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How to extend the lifespan of your conservatory

A conservatory built to a high standard by a reputable builder should last for 10 years, minimum. However, with the right care and maintenance, a conservatory can be made to last for several decades. For most people, installing an extension to their homes like this is an expensive undertaking. It’s important that you get the most for your money – so read on for our tips on extending the lifespan of your conservatory.

Reputable construction

The first step is the most important of all, securing a builder with a solid reputation and a wealth of experience. Pick a company that’s been in business for a number of years. That way, they will have a track record you can research in advance. If their conservatories leak after only two years, you won’t have to install one to find out. A reputable builder will also guarantee their work, usually for a minimum of ten years.

Material choice

Nowadays, the material you choose when building a conservatory is less important than in the past. However, alternative material types do offer different advantages and disadvantages. Many opt for polycarbonate or glass, both of which often need replacing after ten years. It is not the glass that deteriorates but the rubber gasket that holds them to the frame. This will cause leaks if not managed properly. The best way to extend the roof’s lifespan is to get it done right in the first place.

The frame’s material will also determine how long the conservatory will last. Modern conservatories are usually built with white PVC, but there are a number of other options on the market. Wood offers a rustic, more traditional appeal, but necessitates frequent upkeep. If the beams are properly seasoned prior to installation, the wooden frame should stand for decades – when combined with a vigorous cleaning, resealing and painting every two or three years. Aluminium frames are also becoming more popular, although generally only with modern housing. These will resist rust and the elements particularly well.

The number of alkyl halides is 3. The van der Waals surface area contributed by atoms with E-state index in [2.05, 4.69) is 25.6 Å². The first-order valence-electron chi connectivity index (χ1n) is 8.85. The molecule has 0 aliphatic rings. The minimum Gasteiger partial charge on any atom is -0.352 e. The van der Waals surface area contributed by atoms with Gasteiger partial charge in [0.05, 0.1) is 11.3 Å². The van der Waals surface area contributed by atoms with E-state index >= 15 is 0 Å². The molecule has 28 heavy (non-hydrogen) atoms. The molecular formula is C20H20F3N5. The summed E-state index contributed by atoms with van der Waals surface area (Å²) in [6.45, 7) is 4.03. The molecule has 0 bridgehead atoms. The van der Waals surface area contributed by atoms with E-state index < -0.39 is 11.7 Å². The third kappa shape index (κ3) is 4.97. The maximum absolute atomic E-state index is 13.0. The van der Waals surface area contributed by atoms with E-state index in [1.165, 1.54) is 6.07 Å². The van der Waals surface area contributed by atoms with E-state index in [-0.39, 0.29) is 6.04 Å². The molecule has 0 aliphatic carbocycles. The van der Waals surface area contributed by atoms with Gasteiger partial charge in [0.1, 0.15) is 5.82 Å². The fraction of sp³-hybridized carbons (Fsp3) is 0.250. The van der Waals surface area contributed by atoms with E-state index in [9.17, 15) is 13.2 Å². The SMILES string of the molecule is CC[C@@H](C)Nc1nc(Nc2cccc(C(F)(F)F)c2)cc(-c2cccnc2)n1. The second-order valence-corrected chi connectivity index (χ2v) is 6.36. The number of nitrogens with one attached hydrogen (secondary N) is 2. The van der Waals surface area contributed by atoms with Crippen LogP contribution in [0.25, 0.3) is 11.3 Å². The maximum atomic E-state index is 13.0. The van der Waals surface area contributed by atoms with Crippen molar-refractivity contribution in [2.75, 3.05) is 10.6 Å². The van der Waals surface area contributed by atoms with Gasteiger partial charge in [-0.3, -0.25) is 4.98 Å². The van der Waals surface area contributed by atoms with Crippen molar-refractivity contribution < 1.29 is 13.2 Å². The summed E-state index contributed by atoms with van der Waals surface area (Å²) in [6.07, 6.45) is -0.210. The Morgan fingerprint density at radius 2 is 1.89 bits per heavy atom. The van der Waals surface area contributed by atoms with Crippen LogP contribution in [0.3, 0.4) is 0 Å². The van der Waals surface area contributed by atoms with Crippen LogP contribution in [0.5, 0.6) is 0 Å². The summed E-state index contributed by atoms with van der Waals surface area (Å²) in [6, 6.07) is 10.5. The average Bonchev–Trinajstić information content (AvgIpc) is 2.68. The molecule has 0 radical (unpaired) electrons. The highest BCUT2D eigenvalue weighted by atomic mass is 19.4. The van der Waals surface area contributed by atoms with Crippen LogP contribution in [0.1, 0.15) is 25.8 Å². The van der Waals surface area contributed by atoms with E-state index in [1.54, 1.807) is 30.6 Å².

It is good practice to incorporate your conservatory into any weekly or fortnightly cleaning schedule you might have. Stay on top of guttering maintenance, ensuring that they do not become blocked. Regular overflowing may cause damage to your conservatory. Likewise, clean the windows inside and out, paying particular attention to the sealing around the windows. Over time, these can become grubby or discoloured. All it takes it a regular wash with soapy water to keep them looking their best.


The final issue is one that requires the attention of every conservatory owner. Condensation is a plague on conservatories all across the UK, particularly when they are not used often enough. Heating and airflow should be something you consider prior to installation, to ensure that the temperature and moisture level in the conservatory matches that of the rest of your home. Without taking this precaution, the inside of your conservatory might even become mouldy over time, an issue that will exacerbate the problem and force you into making more costly repairs.